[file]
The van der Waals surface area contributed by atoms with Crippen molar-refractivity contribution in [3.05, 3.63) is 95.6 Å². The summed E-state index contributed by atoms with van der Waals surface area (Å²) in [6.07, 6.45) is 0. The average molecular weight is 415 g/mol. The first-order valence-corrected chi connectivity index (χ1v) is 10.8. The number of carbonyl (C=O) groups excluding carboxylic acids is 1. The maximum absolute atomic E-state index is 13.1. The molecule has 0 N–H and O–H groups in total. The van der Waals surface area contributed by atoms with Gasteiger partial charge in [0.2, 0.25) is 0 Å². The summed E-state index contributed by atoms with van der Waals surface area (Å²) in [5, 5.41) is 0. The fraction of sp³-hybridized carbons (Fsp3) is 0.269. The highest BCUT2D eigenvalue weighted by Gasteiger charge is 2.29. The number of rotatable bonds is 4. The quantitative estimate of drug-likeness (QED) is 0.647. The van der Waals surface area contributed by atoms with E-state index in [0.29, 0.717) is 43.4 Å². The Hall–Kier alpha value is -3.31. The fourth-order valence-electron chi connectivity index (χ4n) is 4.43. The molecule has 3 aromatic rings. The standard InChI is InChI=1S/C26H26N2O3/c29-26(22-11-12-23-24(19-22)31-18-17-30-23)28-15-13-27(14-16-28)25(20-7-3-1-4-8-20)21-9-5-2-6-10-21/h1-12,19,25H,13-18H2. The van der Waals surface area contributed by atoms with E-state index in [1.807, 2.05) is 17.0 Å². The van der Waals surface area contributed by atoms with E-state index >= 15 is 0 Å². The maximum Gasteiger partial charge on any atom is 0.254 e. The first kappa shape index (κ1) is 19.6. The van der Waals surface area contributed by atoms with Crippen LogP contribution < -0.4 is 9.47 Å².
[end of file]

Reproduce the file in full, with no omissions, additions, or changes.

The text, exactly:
The van der Waals surface area contributed by atoms with Crippen molar-refractivity contribution in [3.05, 3.63) is 95.6 Å². The summed E-state index contributed by atoms with van der Waals surface area (Å²) in [6.07, 6.45) is 0. The average molecular weight is 415 g/mol. The first-order valence-corrected chi connectivity index (χ1v) is 10.8. The number of carbonyl (C=O) groups excluding carboxylic acids is 1. The maximum absolute atomic E-state index is 13.1. The molecule has 0 N–H and O–H groups in total. The van der Waals surface area contributed by atoms with Gasteiger partial charge in [0.2, 0.25) is 0 Å². The summed E-state index contributed by atoms with van der Waals surface area (Å²) in [5, 5.41) is 0. The fraction of sp³-hybridized carbons (Fsp3) is 0.269. The highest BCUT2D eigenvalue weighted by Gasteiger charge is 2.29. The number of rotatable bonds is 4. The quantitative estimate of drug-likeness (QED) is 0.647. The van der Waals surface area contributed by atoms with E-state index in [0.29, 0.717) is 43.4 Å². The Hall–Kier alpha value is -3.31. The fourth-order valence-electron chi connectivity index (χ4n) is 4.43. The molecule has 3 aromatic rings. The standard InChI is InChI=1S/C26H26N2O3/c29-26(22-11-12-23-24(19-22)31-18-17-30-23)28-15-13-27(14-16-28)25(20-7-3-1-4-8-20)21-9-5-2-6-10-21/h1-12,19,25H,13-18H2. The van der Waals surface area contributed by atoms with E-state index in [1.807, 2.05) is 17.0 Å². The van der Waals surface area contributed by atoms with E-state index >= 15 is 0 Å². The maximum Gasteiger partial charge on any atom is 0.254 e. The first kappa shape index (κ1) is 19.6. The van der Waals surface area contributed by atoms with Crippen LogP contribution < -0.4 is 9.47 Å².